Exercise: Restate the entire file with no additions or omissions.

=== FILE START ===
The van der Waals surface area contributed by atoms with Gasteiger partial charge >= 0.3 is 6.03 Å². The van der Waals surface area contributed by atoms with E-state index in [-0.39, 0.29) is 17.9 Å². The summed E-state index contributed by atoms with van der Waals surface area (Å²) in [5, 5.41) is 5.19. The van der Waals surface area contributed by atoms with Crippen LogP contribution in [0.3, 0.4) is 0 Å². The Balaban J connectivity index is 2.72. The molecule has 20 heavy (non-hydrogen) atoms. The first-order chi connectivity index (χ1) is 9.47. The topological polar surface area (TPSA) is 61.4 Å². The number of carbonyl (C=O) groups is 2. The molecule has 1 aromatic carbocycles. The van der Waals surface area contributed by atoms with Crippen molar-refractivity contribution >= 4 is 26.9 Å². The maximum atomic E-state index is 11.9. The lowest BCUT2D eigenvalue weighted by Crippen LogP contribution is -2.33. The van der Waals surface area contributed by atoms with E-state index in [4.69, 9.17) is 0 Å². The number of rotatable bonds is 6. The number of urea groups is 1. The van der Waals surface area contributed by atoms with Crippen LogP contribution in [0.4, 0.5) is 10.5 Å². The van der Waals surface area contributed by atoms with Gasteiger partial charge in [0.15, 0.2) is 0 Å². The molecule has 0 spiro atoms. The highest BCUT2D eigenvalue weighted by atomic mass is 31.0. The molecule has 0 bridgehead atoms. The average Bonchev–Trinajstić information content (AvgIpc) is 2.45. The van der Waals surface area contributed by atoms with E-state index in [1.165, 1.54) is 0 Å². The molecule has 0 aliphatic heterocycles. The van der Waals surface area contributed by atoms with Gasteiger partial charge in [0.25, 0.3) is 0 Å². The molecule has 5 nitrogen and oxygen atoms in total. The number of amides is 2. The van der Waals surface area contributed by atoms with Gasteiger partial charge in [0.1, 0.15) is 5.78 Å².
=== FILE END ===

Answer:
The van der Waals surface area contributed by atoms with Gasteiger partial charge >= 0.3 is 6.03 Å². The van der Waals surface area contributed by atoms with E-state index in [-0.39, 0.29) is 17.9 Å². The summed E-state index contributed by atoms with van der Waals surface area (Å²) in [5, 5.41) is 5.19. The van der Waals surface area contributed by atoms with Crippen LogP contribution in [0.3, 0.4) is 0 Å². The Balaban J connectivity index is 2.72. The molecule has 20 heavy (non-hydrogen) atoms. The first-order chi connectivity index (χ1) is 9.47. The topological polar surface area (TPSA) is 61.4 Å². The number of carbonyl (C=O) groups is 2. The molecule has 1 aromatic carbocycles. The van der Waals surface area contributed by atoms with Crippen molar-refractivity contribution >= 4 is 26.9 Å². The maximum atomic E-state index is 11.9. The lowest BCUT2D eigenvalue weighted by Crippen LogP contribution is -2.33. The van der Waals surface area contributed by atoms with E-state index in [4.69, 9.17) is 0 Å². The number of rotatable bonds is 6. The number of urea groups is 1. The van der Waals surface area contributed by atoms with Crippen LogP contribution in [0.4, 0.5) is 10.5 Å². The van der Waals surface area contributed by atoms with Gasteiger partial charge in [0.15, 0.2) is 0 Å². The molecule has 0 spiro atoms. The highest BCUT2D eigenvalue weighted by atomic mass is 31.0. The molecule has 0 bridgehead atoms. The average Bonchev–Trinajstić information content (AvgIpc) is 2.45. The van der Waals surface area contributed by atoms with E-state index in [1.165, 1.54) is 0 Å². The molecule has 0 aliphatic heterocycles. The van der Waals surface area contributed by atoms with Gasteiger partial charge in [0.25, 0.3) is 0 Å². The molecule has 5 nitrogen and oxygen atoms in total. The number of amides is 2. The van der Waals surface area contributed by atoms with Gasteiger partial charge in [0.1, 0.15) is 5.78 Å².